Eye on Guyana with Lincoln Lewis

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Imran Khan’s condemnation of racial bigotry and Government’s response

HAVING read Imran Khan’s article in this newspaper “Is it OK to be black in Guyana?” (14th March 2017), this young man is applauded for publicly dealing with a thorny issue that the politicians continue to circle the wagon on. His article, which represents an aspect of his life, was prompted by a story where two black men were allegedly profiled and physically attacked by Indians in Canal No. 1 Polder, West Bank Demerara.

Race as an identity in our society is not only a problem in that it creates a situation of us versus them, but also conditions acceptance to deny or downplay one’s identity, and allows some to use it as a front to justify acts of oppression and marginalisation. Racism is like an elephant in the room, imposing and with the power to trample and destroy.  It is a birth defect of our society which will not be fixed unless we are prepared to have frank, honest, and open discussions as equals, and establish the institutional framework to address it.

This issue attracts international attention and is fought at the highest institutional level. The United Nations (UN) not only condemns it, but has declarations in place to eliminate it, which member-states are expected to enshrine in their laws. Guyana is a member of the UN. The lack of will and commitment by the political leaders in taking the opportunities available to confront this elephant gives the impression that they are comfortable with the state of race relations.

Guyanese must not settle for government’s expression of condemnation when any of us is targeted by another because of our identity. Dameion Gordon and Vernon Beckles, who were allegedly attacked, not only must the law take it course in investigating and bringing the culprits to justice, but the institutional strengthening to minimise and eliminate such acts must be put in place. And this must go for all who experience a similar fate.

The Constitution of Guyana allows for the establishment of an Ethnic Relations Commission and Human Rights Commission. Successive governments have refused to discharge their constitutional responsibility to establish these bodies. How can they then condemn bigotry when they have refused to put the mechanisms in place to take it on? Every day these commissions are not established gives impetus to those who think they are vested the authority or right to determine how the other is treated.

The reluctance of political leaders across the political divide to act, makes you wonder if their non-action is either weakness or if they are comfortable retaining the status quo, where individuals and groups are pitted against each other, for them to come out after the fact to merely condemn. Why a society like ours, where treatment of each other based on race remains a problem and find political fodder, often to the detriment of the masses, must we be accepting mere condemnation without hearing when systems will be put in place to establish what are constitutionally required?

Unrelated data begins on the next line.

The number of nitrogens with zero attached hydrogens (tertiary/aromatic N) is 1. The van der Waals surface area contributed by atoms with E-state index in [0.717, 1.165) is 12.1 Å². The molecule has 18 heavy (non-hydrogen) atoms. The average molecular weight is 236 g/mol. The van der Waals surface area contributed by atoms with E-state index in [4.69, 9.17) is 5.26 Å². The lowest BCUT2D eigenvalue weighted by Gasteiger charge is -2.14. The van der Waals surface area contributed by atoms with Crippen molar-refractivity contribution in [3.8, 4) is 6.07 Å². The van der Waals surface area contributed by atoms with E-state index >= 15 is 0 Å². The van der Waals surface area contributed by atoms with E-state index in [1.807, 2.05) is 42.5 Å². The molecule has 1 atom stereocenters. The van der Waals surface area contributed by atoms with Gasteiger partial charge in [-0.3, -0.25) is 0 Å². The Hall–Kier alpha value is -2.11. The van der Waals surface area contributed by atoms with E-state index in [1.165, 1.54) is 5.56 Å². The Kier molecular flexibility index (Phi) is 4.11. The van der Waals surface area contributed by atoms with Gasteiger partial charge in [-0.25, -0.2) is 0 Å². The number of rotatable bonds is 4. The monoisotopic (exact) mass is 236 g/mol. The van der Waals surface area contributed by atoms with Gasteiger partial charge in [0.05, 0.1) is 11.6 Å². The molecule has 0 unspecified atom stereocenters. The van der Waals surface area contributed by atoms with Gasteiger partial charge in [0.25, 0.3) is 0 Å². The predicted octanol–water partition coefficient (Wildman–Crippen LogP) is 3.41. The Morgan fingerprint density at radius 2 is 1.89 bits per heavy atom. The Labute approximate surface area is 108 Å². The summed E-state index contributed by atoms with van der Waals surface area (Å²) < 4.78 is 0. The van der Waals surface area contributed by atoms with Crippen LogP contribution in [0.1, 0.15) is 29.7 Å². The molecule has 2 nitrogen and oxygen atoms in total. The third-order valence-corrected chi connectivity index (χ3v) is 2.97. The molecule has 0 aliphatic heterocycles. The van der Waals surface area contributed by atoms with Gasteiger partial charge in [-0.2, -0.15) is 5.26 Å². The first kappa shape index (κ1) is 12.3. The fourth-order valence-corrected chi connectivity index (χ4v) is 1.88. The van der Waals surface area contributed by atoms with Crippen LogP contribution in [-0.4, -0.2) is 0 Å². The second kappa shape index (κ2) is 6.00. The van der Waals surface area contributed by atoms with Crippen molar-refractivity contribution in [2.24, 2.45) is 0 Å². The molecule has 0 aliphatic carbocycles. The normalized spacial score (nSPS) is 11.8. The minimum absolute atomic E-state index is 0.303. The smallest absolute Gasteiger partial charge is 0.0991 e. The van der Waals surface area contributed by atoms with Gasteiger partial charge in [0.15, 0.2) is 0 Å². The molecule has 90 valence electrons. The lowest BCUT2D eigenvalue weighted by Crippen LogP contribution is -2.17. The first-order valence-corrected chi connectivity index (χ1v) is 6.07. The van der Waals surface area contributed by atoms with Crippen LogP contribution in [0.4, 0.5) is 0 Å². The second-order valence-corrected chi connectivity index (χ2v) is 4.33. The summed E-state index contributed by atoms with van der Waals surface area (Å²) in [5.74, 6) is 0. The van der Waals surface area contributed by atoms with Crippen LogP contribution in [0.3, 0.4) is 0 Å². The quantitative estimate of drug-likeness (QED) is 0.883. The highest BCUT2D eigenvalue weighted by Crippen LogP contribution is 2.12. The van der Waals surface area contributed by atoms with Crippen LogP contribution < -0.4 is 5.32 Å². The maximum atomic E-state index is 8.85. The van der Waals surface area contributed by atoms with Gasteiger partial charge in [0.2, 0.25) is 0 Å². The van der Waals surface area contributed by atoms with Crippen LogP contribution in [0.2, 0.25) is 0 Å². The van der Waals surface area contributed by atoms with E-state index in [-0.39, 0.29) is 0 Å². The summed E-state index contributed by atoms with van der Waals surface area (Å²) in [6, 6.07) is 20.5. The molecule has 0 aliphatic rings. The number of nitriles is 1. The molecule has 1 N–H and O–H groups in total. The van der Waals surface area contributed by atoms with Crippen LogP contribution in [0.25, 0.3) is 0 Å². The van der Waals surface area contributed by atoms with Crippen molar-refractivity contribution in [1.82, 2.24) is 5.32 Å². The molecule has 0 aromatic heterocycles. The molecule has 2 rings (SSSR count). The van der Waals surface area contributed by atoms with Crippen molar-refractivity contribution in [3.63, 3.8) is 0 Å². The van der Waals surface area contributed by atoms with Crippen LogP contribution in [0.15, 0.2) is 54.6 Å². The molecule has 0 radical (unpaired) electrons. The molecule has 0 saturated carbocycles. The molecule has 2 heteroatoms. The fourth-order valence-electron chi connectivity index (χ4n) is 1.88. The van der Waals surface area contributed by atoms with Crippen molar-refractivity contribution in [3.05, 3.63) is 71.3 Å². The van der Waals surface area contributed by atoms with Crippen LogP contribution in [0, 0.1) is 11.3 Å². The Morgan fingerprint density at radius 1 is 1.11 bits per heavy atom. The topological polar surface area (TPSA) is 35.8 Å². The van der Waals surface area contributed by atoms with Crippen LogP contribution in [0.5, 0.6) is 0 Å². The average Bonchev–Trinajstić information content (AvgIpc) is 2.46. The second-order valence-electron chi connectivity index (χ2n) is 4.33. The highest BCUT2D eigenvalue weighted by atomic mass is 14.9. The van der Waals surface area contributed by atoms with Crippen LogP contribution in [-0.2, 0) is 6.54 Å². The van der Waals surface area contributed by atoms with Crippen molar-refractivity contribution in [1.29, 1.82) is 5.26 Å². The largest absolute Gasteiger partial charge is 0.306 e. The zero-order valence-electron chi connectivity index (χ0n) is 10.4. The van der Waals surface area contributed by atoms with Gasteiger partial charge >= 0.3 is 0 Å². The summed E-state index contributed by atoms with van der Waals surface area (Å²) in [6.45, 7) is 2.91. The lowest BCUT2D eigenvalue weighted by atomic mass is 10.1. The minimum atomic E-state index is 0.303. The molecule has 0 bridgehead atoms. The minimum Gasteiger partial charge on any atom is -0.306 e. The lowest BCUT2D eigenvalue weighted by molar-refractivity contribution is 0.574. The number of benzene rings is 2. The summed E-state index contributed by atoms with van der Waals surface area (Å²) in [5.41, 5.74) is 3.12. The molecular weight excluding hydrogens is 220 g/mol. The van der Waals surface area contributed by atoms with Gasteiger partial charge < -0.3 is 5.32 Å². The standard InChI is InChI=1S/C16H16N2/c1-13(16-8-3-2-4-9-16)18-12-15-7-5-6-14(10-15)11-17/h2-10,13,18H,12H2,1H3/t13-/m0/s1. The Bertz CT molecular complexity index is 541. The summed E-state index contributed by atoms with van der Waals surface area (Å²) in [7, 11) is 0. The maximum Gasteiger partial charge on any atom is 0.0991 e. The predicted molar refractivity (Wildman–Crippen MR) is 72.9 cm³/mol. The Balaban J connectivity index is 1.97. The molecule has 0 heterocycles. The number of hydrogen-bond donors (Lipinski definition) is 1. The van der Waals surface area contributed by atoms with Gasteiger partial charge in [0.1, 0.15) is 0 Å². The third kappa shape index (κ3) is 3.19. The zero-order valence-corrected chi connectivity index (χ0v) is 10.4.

We not only have the politicians using Babu Jaan to stoke racial fears and hatred, but the continued disrespect and disregard for the appointment of constitutional bodies is another way of  doing the same thing. In the absence of the institutions to address these matters and have the people offer their inputs from which laws, policies and programmes will flow, any expressed concern about intolerance when you have the power to fix it makes a mockery of the people.

For too long all we keep getting is condemnation which is not followed through by meaningful action. The police is left to deal with such cases in a fractured society where sections can take sides not based on the rule of law, but that of identity. This also gives justification to engage in retaliatory action and vigilante justice.

It is time the politicians stop circling the wagons, issuing inconsequential condemnation, feeding off the fear, and put the mechanisms in place to address the problem and safeguard the people. No longer must the blame be placed at the feet of the people. The blame must be squarely placed at the feet of those whom the people have elected to protect them and are failing to do so.

Our intolerance must not only be with those who have abused, but also with those who are failing to safeguard us, irrespective of who we are. It is time the government, opposition, and every member of the National Assembly take the time to see to it that the commissions are established.  It is time to stop the talk and walk the walk.